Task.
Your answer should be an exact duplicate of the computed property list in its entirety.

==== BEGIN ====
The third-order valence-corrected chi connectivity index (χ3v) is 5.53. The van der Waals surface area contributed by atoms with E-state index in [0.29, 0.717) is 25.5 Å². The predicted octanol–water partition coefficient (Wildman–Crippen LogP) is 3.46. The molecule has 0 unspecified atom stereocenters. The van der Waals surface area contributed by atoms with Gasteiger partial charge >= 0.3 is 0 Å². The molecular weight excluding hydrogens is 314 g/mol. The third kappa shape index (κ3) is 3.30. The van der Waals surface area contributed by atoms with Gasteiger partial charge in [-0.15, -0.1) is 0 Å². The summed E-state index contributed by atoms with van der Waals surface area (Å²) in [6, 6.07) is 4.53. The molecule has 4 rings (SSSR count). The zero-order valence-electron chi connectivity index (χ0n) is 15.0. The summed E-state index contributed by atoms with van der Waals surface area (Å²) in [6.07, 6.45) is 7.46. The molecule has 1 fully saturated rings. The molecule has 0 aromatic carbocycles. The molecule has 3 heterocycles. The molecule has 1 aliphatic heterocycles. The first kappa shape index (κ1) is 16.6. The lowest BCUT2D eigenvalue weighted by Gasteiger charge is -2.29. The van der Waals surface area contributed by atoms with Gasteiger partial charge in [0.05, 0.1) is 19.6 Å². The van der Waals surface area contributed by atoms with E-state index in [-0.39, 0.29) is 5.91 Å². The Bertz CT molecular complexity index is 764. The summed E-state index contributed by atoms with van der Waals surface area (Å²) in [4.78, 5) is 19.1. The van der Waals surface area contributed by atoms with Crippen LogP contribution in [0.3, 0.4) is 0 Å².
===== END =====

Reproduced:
The third-order valence-corrected chi connectivity index (χ3v) is 5.53. The van der Waals surface area contributed by atoms with E-state index in [0.29, 0.717) is 25.5 Å². The predicted octanol–water partition coefficient (Wildman–Crippen LogP) is 3.46. The molecule has 0 unspecified atom stereocenters. The van der Waals surface area contributed by atoms with Gasteiger partial charge >= 0.3 is 0 Å². The molecular weight excluding hydrogens is 314 g/mol. The third kappa shape index (κ3) is 3.30. The van der Waals surface area contributed by atoms with Gasteiger partial charge in [-0.15, -0.1) is 0 Å². The summed E-state index contributed by atoms with van der Waals surface area (Å²) in [6, 6.07) is 4.53. The molecule has 4 rings (SSSR count). The zero-order valence-electron chi connectivity index (χ0n) is 15.0. The summed E-state index contributed by atoms with van der Waals surface area (Å²) in [6.07, 6.45) is 7.46. The molecule has 1 fully saturated rings. The molecule has 0 aromatic carbocycles. The molecule has 3 heterocycles. The molecule has 1 aliphatic heterocycles. The first kappa shape index (κ1) is 16.6. The lowest BCUT2D eigenvalue weighted by Gasteiger charge is -2.29. The van der Waals surface area contributed by atoms with Gasteiger partial charge in [0.05, 0.1) is 19.6 Å². The van der Waals surface area contributed by atoms with E-state index in [-0.39, 0.29) is 5.91 Å². The Bertz CT molecular complexity index is 764. The summed E-state index contributed by atoms with van der Waals surface area (Å²) in [4.78, 5) is 19.1. The van der Waals surface area contributed by atoms with Crippen LogP contribution in [0.3, 0.4) is 0 Å².